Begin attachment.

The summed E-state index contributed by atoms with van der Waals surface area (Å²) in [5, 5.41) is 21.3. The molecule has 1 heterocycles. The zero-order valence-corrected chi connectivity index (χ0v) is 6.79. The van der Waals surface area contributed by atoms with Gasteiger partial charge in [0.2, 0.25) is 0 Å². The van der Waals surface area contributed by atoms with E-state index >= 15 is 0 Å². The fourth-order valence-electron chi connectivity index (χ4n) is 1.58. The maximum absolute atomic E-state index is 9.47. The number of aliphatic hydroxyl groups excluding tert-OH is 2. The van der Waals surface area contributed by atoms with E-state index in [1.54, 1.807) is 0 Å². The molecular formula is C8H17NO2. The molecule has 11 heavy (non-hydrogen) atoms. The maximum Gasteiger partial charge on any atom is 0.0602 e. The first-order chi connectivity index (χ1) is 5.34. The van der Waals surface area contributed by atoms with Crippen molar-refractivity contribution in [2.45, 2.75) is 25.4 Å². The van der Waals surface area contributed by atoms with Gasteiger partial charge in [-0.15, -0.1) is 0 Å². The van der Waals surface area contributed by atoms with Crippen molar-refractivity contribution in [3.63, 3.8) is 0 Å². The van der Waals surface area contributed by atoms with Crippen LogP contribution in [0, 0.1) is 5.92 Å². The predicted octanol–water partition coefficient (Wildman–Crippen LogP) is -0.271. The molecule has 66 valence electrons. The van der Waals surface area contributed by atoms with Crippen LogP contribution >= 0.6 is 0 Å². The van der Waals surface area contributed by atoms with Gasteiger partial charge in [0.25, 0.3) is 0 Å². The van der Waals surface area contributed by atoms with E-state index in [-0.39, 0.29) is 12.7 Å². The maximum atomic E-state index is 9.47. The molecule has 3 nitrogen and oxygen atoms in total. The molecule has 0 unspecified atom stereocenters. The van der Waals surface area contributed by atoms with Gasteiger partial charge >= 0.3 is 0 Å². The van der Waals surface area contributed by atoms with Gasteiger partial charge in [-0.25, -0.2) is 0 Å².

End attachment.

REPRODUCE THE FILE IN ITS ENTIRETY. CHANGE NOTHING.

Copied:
The summed E-state index contributed by atoms with van der Waals surface area (Å²) in [5, 5.41) is 21.3. The molecule has 1 heterocycles. The zero-order valence-corrected chi connectivity index (χ0v) is 6.79. The van der Waals surface area contributed by atoms with Gasteiger partial charge in [0.2, 0.25) is 0 Å². The van der Waals surface area contributed by atoms with E-state index >= 15 is 0 Å². The fourth-order valence-electron chi connectivity index (χ4n) is 1.58. The maximum absolute atomic E-state index is 9.47. The number of aliphatic hydroxyl groups excluding tert-OH is 2. The van der Waals surface area contributed by atoms with E-state index in [1.54, 1.807) is 0 Å². The molecular formula is C8H17NO2. The molecule has 11 heavy (non-hydrogen) atoms. The maximum Gasteiger partial charge on any atom is 0.0602 e. The first-order chi connectivity index (χ1) is 5.34. The van der Waals surface area contributed by atoms with Crippen molar-refractivity contribution in [2.45, 2.75) is 25.4 Å². The van der Waals surface area contributed by atoms with Gasteiger partial charge in [-0.15, -0.1) is 0 Å². The van der Waals surface area contributed by atoms with Crippen molar-refractivity contribution in [3.63, 3.8) is 0 Å². The van der Waals surface area contributed by atoms with Crippen LogP contribution in [0, 0.1) is 5.92 Å². The predicted octanol–water partition coefficient (Wildman–Crippen LogP) is -0.271. The molecule has 66 valence electrons. The van der Waals surface area contributed by atoms with Crippen LogP contribution >= 0.6 is 0 Å². The van der Waals surface area contributed by atoms with Gasteiger partial charge in [0.25, 0.3) is 0 Å². The van der Waals surface area contributed by atoms with E-state index in [-0.39, 0.29) is 12.7 Å². The maximum atomic E-state index is 9.47. The molecule has 3 nitrogen and oxygen atoms in total. The molecule has 0 unspecified atom stereocenters. The van der Waals surface area contributed by atoms with Gasteiger partial charge >= 0.3 is 0 Å². The van der Waals surface area contributed by atoms with Gasteiger partial charge in [-0.25, -0.2) is 0 Å².